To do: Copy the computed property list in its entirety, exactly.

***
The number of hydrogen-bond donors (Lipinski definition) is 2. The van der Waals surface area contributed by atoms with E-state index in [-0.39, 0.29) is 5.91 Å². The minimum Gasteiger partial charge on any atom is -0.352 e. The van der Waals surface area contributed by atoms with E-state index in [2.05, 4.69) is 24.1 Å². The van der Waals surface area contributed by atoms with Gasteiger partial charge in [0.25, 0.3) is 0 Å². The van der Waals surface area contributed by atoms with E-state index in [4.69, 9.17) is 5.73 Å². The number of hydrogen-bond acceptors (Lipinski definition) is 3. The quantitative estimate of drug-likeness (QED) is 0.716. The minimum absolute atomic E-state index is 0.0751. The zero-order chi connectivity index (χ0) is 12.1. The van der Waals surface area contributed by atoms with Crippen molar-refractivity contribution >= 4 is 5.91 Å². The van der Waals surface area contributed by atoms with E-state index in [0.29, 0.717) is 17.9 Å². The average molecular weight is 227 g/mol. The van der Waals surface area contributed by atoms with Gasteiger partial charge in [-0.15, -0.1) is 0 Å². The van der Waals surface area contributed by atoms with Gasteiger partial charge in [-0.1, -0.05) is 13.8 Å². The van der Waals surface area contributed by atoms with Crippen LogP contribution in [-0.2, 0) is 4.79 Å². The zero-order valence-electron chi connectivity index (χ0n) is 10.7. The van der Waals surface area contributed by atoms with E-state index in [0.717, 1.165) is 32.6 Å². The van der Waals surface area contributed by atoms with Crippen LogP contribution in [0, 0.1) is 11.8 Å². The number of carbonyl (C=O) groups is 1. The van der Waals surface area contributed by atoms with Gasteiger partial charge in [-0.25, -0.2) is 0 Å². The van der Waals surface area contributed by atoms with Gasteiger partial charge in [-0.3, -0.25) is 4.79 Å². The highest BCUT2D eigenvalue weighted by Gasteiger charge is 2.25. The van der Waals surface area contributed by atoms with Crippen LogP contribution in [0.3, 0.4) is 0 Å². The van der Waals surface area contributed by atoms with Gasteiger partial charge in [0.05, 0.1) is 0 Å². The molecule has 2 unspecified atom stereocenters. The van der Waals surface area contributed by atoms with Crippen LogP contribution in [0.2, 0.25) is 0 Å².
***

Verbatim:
The number of hydrogen-bond donors (Lipinski definition) is 2. The van der Waals surface area contributed by atoms with E-state index in [-0.39, 0.29) is 5.91 Å². The minimum Gasteiger partial charge on any atom is -0.352 e. The van der Waals surface area contributed by atoms with E-state index in [2.05, 4.69) is 24.1 Å². The van der Waals surface area contributed by atoms with Gasteiger partial charge in [0.25, 0.3) is 0 Å². The van der Waals surface area contributed by atoms with E-state index in [4.69, 9.17) is 5.73 Å². The number of hydrogen-bond acceptors (Lipinski definition) is 3. The quantitative estimate of drug-likeness (QED) is 0.716. The minimum absolute atomic E-state index is 0.0751. The zero-order chi connectivity index (χ0) is 12.1. The van der Waals surface area contributed by atoms with Crippen molar-refractivity contribution >= 4 is 5.91 Å². The van der Waals surface area contributed by atoms with E-state index in [0.29, 0.717) is 17.9 Å². The average molecular weight is 227 g/mol. The van der Waals surface area contributed by atoms with Gasteiger partial charge in [-0.15, -0.1) is 0 Å². The van der Waals surface area contributed by atoms with Gasteiger partial charge in [-0.1, -0.05) is 13.8 Å². The van der Waals surface area contributed by atoms with Crippen LogP contribution in [-0.2, 0) is 4.79 Å². The zero-order valence-electron chi connectivity index (χ0n) is 10.7. The van der Waals surface area contributed by atoms with E-state index in [0.717, 1.165) is 32.6 Å². The van der Waals surface area contributed by atoms with Crippen LogP contribution in [0, 0.1) is 11.8 Å². The number of carbonyl (C=O) groups is 1. The van der Waals surface area contributed by atoms with Gasteiger partial charge in [-0.25, -0.2) is 0 Å². The van der Waals surface area contributed by atoms with Gasteiger partial charge in [-0.3, -0.25) is 4.79 Å². The highest BCUT2D eigenvalue weighted by Gasteiger charge is 2.25. The van der Waals surface area contributed by atoms with Crippen LogP contribution in [0.3, 0.4) is 0 Å². The van der Waals surface area contributed by atoms with Gasteiger partial charge in [0.05, 0.1) is 0 Å². The molecule has 2 unspecified atom stereocenters. The van der Waals surface area contributed by atoms with Crippen LogP contribution in [0.2, 0.25) is 0 Å².